When his older sister passed away, the closest group of friends Misshula had were his fraternity brothers.
After taking some time off from school to grieve the loss of his sister, he decided to return to campus.
“A lot of times people write fraternities off as just a place to party, but for me it was a network of guys who really saved my educational career and overall future. They were there for me and made sure that I felt OK and was ready to come back to campus life,” he said.
“I think it’s super unfair to write off an entire organization based on your own beliefs about them and not actually hear the stories of the people involved in them,” he added.
Some people see a fraternity shirt and make assumptions about the person wearing it. Often, they are based on negative stereotypes.
But, who is the stereotypical fraternity member? There is not one in Pi Kappa Alpha.
Ryan Wallace, a sophomore in the fraternity, was the co-founder of a political action committee when he was just 18 years old.
The Cardinal Direction Pac aims to get young people in North Carolina more involved in politics.
Other members of the fraternity find their calling in the sciences. Biomedical engineering major and neuroscience minor Brady Anna is part of the Helping Hand Project Club, which prints 3D hands for children with disabilities.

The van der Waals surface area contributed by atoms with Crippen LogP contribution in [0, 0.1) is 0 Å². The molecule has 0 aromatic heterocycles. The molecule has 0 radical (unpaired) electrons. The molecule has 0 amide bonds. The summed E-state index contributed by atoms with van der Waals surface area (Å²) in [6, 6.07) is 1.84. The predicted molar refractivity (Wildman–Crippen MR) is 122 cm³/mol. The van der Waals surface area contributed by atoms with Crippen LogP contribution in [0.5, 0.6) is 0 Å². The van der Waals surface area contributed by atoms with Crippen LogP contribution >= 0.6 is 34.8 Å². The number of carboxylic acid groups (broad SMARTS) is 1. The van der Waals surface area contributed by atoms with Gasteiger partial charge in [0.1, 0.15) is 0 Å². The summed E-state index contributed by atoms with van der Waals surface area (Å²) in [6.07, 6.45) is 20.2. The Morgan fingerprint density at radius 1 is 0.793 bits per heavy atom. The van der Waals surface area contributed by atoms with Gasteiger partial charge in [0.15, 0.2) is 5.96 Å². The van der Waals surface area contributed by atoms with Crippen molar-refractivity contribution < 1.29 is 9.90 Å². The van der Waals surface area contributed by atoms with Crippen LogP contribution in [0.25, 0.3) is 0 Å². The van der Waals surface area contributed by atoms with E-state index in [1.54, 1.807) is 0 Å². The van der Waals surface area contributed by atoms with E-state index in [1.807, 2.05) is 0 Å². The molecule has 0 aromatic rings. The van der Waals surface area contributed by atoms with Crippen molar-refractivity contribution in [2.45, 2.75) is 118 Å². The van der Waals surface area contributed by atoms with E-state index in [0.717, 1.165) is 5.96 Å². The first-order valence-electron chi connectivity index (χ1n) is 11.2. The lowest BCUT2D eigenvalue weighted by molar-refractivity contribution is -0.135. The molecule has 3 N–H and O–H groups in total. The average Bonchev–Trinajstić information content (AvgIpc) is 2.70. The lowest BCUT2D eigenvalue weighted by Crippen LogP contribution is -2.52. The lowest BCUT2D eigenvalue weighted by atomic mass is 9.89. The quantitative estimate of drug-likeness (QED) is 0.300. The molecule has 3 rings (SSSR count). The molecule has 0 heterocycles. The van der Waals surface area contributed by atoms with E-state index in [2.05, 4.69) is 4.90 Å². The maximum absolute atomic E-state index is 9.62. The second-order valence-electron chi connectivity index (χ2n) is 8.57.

He is also a volunteer firefighter in the Halesite Fire Department back home on Long Island.
Jace Jordan-Cornell has a busy schedule as a youth soccer coach. He also regularly volunteers at a local elderly home, the Carolina Campus Community Garden and the Special Olympics North Carolina.
Jake Randall is the publicity chair of Habitat for Humanity of Orange County, and Ethan Rodgers is on the executive board of the Carolina Economics Club.
“I see from them the benefit of humility,” Misshula said. “There are a lot of guys that are incredibly smart and hardworking, but they do it so quietly. That’s got to be the biggest thing I admire about them.”
Through the peaks and valleys of college, Misshula’s fraternity brothers have been constant and steady friends.
Misshula, like many of his brothers, is quiet about his accomplishments.
On top of being the president of Pi Kappa Alpha and studying for his classes, Misshula works 10 hours a week for Cisco Systems on the virtual software team and worldwide software sales.
He is also a Community Empowerment Fund advocate and goes to the office two hours a week.
“I’m not unique in being someone who works hard in a lot of directions. There are a lot of guys like me.”
Indeed there are. I met many more members of the fraternity with similar stories.
“Meet people and talk to them. I think you’d be surprised to find how many good, quality people there are on this campus.”